Jody Reed was a scrappy middle infielder known for his defensive prowess and a solid bat that contributed to Boston’s pennant winning clubs in 1988 and 1990.
Selected by the Red Sox in the 8th round of the 1984 draft out of Florida State, Reed hit .289 in four minor league seasons and arrived in Boston for good on September 12, 1987, when he pinch ran for Pat Dodson in the 9th inning of a 4-3 Red Sox victory over the Orioles at Fenway.
Jody Reed wore # 52 in 1987 and # 3 from 1988-92.
The baby-faced Reed was impressive in the limited action he saw in his late-season 1987 call-up, highlighted by a 3-for-6 performance in his first start, when Reed batted leadoff in the second game of a September 18th doubleheader at Baltimore’s Memorial Stadium.
Reed made the Opening Day roster in 1988, but served as veteran Spike Owen’s back up at shortstop until Joe Morgan replaced John McNamara as manager during the All-Star break. Walpole Joe worked his magic on the ’88 squad, which wound up winning the AL East, and one of his first decisions was to replace Owen at short with the 25-year old kid from Tampa.
Reed, all 5'9" and 165 pounds of him, didn’t waste the opportunity and rewarded Boston’s new skipper with solid defense and a .293 average. Furthermore, Reed excelled at making contact, striking out just 21 times in 338 at-bats.
Reed finished third in AL Rookie of the Year voting in 1988 and his best years as a Red Sox lay directly ahead.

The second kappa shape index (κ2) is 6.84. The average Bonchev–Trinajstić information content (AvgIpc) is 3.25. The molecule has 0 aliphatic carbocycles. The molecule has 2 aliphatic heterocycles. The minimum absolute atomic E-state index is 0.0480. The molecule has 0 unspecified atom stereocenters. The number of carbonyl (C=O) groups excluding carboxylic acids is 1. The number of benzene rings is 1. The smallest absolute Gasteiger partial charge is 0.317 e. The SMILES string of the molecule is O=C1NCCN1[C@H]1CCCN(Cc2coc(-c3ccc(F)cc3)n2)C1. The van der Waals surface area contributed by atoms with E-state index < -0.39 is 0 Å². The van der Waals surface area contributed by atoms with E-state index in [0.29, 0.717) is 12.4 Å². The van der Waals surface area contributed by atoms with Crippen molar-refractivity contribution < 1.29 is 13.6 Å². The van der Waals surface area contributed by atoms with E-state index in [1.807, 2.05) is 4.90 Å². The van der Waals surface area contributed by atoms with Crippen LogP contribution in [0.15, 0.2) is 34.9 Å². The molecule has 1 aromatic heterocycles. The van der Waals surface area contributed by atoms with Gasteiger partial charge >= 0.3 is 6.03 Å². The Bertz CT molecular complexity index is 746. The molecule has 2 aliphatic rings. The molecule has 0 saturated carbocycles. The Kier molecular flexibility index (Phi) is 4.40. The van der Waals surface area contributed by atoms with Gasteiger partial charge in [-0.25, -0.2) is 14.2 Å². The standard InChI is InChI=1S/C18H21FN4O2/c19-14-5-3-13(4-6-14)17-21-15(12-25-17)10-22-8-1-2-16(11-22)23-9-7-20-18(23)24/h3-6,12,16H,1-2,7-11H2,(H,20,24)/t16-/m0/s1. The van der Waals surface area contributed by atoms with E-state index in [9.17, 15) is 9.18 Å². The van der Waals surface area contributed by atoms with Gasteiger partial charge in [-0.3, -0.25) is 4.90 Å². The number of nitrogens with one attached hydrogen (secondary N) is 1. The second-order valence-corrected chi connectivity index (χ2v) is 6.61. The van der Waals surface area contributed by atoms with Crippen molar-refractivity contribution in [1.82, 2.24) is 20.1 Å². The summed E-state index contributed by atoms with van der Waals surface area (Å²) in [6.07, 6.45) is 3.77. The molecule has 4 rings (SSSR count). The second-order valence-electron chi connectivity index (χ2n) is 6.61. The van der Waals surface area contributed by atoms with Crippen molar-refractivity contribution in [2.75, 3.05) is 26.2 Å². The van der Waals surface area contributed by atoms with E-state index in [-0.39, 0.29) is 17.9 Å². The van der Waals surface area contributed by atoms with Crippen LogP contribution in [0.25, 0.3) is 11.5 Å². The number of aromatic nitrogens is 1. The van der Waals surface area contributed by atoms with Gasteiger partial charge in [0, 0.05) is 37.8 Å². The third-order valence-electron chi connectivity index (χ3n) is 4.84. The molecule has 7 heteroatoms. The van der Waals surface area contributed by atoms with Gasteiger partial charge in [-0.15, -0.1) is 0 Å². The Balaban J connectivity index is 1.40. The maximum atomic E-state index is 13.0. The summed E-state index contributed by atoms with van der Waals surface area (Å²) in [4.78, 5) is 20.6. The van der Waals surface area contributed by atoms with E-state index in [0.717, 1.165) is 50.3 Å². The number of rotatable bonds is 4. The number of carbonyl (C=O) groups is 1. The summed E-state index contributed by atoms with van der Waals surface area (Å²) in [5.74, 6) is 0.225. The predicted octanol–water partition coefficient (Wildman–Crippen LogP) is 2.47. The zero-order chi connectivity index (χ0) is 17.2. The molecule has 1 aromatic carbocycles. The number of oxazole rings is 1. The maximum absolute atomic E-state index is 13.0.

Reed excelled in Boston from 1989-1991, when he appeared in an average of 151 games and hit in the .280s all three seasons. He mastered the art of the “Wall Ball” double at Fenway Park, and his 45 doubles led the AL in 1990, when Reed had the best year of his career (finishing 18th in MVP balloting) while pacing the Red Sox to another AL East title.
Reed also made history in 1990, albeit in an infamous manner, in a game against the Twins on July 17 when he grounded into a triple play in the 8th inning. Four innings earlier, Tom Brunansky had also grounded into a triple play, making the notoriously slow-footed Red Sox the only team in Major League history to hit into two triple plays in one game.
Because of his below average arm, Reed was moved from short to second base during the ’90 season, and his last two years in Boston were spent as the team’s every day second basemen. His final season in Boston was the only subpar one of his tenure with the Red Sox, who decided to leave him exposed in the expansion draft.
In reality, Reed was left unprotected by the Red Sox for two reasons: his declining offensive production – he hit just .247 in 1992 – and his salary, which was $1.6 million in his final year in a Red Sox uniform.
And so on November 17, 1992 Reed was selected by the Colorado Rockies with the 13th pick in the expansion draft, and thus his time in Boston was over after appearing in 715 games in six seasons, during which he hit .280 and got on base at a .357 clip.
Reed never got a chance to play in Denver, as the Rockies shipped him to Los Angeles immediately after they drafted him. Reed performed well in his one season in Dodger Blue, hitting .276 and making only 5 errors.
Dodger second basemen had made 32 errors the year before Reed’s arrival, and his ability to stabilize the position for LA had earned him a hefty $2.5 million salary, the fifth highest paid to a second basemen in the Major Leagues in 1993, trailing only perennial All-Stars Ryne Sandberg, Roberto Alomar, Lou Whitaker and Craig Biggio.